most certainly involve streets for the last mile and pedestrian paths for the final lap of any commute in most cases. Thus the emphasis on buses, taxis, auto-rickshaws, and parking available close to train stations would be a necessity. Arranging multi-modal transfer facilities is a formidable task as multiple agencies would be involved, but it has to be done, no matter what, to attract commuters to trains being built with huge investments. The next ten years are going to see vast changes in travel habits in the city after a long period of uncertainty and debates for solutions when commuters were largely left in the lurch.
Conclusion
Bengaluru is one of the fastest growing cities in India and expanding vastly in all directions. As a result of a larger floating population with an increasing existing population of the city, there has been an increase in vehicular population adding to extreme congestion and air pollution on the city roads. The mass rapid transit system (MRTS) has been encouraged in the city so that commuters could start using public transport more and more, instead of using private vehicles. Metro has emerged as the safe mode of transport, but still, commuters continue with unsafe modes of transport due to limited connectivity of the metro rail. The outermost destination covered by BMTC services and feeder facility has to be improved by providing more numbers to last-mile destinations for the different sectors. The last mile defines the difficulty in getting people from a transportation hub to their final destination. It may be noted that commuter preference for mass transit systems (MTS) has increased since its launch but the traffic congestion does not seem to have reduced to that extent. First and last mile connectivity to public transport forms an important part of the
travel experience on public transport. In Bengaluru, the connectivity to public transport varies across the localities, with certain areas in the city having either metro, bus, or suburban connectivity. At present, there is no formal physical integration or information integration across the modes of transport in the city. This level of integration is imperative to encourage people to use public transport.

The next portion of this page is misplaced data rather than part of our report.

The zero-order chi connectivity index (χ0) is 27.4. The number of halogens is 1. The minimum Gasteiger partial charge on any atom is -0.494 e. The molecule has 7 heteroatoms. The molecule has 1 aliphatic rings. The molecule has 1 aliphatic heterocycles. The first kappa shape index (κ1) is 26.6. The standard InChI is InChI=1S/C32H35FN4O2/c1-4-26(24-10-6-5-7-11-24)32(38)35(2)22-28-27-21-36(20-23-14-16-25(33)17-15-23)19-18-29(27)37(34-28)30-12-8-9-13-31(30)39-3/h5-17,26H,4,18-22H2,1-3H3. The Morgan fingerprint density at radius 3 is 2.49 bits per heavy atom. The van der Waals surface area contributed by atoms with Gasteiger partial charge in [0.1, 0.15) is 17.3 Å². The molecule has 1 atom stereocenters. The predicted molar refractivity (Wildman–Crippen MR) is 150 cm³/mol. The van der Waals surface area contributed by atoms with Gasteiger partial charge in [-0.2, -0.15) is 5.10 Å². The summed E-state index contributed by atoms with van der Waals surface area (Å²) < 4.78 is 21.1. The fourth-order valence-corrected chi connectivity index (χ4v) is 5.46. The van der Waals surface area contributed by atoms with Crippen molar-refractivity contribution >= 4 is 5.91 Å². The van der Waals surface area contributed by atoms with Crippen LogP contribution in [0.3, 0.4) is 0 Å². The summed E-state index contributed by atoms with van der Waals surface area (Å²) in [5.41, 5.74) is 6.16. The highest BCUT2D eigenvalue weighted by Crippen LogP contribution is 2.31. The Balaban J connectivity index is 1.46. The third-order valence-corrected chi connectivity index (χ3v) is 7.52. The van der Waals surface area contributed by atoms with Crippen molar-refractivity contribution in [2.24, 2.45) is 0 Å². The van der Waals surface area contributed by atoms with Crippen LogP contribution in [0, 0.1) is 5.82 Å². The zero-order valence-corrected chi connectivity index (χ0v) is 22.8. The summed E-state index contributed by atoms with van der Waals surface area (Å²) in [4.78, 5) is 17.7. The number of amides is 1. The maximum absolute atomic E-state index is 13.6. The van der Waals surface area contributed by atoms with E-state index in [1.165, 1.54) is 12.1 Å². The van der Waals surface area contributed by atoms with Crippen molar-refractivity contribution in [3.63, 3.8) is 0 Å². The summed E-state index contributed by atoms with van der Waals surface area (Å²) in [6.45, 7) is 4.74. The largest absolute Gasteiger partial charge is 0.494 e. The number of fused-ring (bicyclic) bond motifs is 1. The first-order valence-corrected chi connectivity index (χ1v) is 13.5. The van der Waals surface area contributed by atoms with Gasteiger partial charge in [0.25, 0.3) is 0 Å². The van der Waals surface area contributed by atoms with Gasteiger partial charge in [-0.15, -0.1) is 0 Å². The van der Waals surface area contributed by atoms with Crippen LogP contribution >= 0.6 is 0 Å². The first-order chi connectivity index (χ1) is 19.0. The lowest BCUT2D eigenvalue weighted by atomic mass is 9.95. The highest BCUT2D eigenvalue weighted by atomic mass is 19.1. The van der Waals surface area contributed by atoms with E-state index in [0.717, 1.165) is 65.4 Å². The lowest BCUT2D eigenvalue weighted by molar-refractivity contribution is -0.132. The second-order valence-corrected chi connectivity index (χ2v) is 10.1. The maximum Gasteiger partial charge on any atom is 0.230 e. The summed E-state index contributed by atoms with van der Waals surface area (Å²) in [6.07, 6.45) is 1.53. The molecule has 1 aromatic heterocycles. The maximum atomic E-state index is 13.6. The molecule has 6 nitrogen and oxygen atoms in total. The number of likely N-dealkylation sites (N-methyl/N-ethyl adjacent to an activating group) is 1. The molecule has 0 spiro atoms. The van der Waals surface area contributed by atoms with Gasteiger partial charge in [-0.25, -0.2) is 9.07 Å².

A report from WRI in 2017 highlighted a lack of affordable transport to the metro and bus stations in Bengaluru which further highlighted that people who live beyond 5 km from the metro stations are unlikely to prefer public transport. A survey conducted by Ola Mobility Institute in 2018 showed that 70% of citizens in Bengaluru felt the need for improving first and last-mile connectivity. In another survey, 24 % of the respondents stated a lack of first and last-mile connectivity as their reason for not using public transport. The new age mobility service providers in the city have been working on solutions to address the first and last mile gap. At present, the app-based bike taxi, bike rental, cycle rental, shared cabs, and carpooling among others are the options to cover the first and last mile journey. However, not all public transit stations at present have parking facilities for app-based rental vehicles. As highlighted, the use of walking as a mode of first and last-mile connectivity is very minimal. The use of non-motorized transport such as walking and cycling can be encouraged by providing walking and cycling infrastructure as well as providing cycle parking at metro stations. Shared mobility – shared cabs, and shared autos offer effective means of covering the first and the last mile to public transport. However, the existing regulations in the state of Karnataka restrict mobility service providers from offering these services. The shared auto services work efficiently in certain areas of Bengaluru connecting the interior parts of the city with public transit stations. Further, a shuttle service or a feeder bus system with a specific route covering the distance between residential areas to public transit stations is the most desirable option to close the first and last mile gap. The innovation in the mobility space to close the first and last mile gap such as bike taxis, e-rickshaw, and e-scooters should be encouraged as they offer better first and last mile connectivity. Additionally, a multi-modal integration of all public transit modes in the city would enable service providers to build solutions to close the first and last mile gap. The city’s poor public transport utilization needs urgent attention. We need to conduct pilots in a few high-traffic corridors aimed at providing the requisite physical infrastructure, connectivity services for the above use cases, and complete information integration across different public and shared mobility modes. Such a pilot would provide huge learning for deployment at scale across the city.